US first lady Jill Biden got an up-close look at the historic East Africa drought as she walked along arid land and listened as some Maasai women described how their children and livestock are going hungry.
She appealed for more countries to join the United States to help alleviate the suffering. Some areas of the Horn of Africa have endured five consecutive failed rainy seasons, meaning there was no rainfall or an insufficient amount to help farmers with their crops and livestock.
An upcoming sixth rainy season, beginning in March, is expected to be about the same or worse.
Ms Biden, who was on the final day of a five-day visit to Africa, toured an outreach centre in the town of Lositeti, three hours’ drive south of the Kenyan capital Nairobi.
She chatted with people who had brought their children to be screened for malnutrition and she participated in a discussion with a group of women, including a mother of 10 children, who shared their stories.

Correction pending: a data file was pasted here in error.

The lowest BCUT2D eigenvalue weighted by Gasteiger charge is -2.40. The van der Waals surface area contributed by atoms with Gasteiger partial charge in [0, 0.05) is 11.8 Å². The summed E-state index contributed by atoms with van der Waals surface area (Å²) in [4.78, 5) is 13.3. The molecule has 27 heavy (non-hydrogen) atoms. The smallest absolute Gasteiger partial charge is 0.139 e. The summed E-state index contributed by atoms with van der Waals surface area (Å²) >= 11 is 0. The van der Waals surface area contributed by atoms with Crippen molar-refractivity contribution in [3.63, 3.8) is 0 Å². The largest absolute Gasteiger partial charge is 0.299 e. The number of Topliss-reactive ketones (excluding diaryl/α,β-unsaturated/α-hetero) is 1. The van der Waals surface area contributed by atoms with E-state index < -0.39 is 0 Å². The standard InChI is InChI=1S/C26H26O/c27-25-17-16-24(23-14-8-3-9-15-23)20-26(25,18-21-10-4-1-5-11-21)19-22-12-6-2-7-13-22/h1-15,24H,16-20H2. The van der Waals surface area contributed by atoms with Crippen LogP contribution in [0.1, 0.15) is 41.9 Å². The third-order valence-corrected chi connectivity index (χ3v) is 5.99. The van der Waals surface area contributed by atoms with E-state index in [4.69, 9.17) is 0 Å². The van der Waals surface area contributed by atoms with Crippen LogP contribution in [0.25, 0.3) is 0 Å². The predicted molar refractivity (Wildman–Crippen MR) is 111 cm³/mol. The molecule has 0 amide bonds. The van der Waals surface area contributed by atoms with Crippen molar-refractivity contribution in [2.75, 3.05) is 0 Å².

“They talked about how their livestock are dying. Obviously, you can see the drought here, how bad it is,” the first lady said.
“The one source of water here feeds 12 villages and each village has approximately a thousand to 1,200 people.
“So the people are coming to get water, they’re bringing their livestock to get water. But unfortunately, for many of them, the way they make their living is from their livestock and for most of them, the livestock are dying, so they’re having a hard time,” Ms Biden said.
Nearly 23 million people in Somalia, Ethiopia and Kenya are thought to be highly food insecure, which means they do not know where they will find their next meal, according to a food security working group chaired by the UN Food and Agriculture Organisation.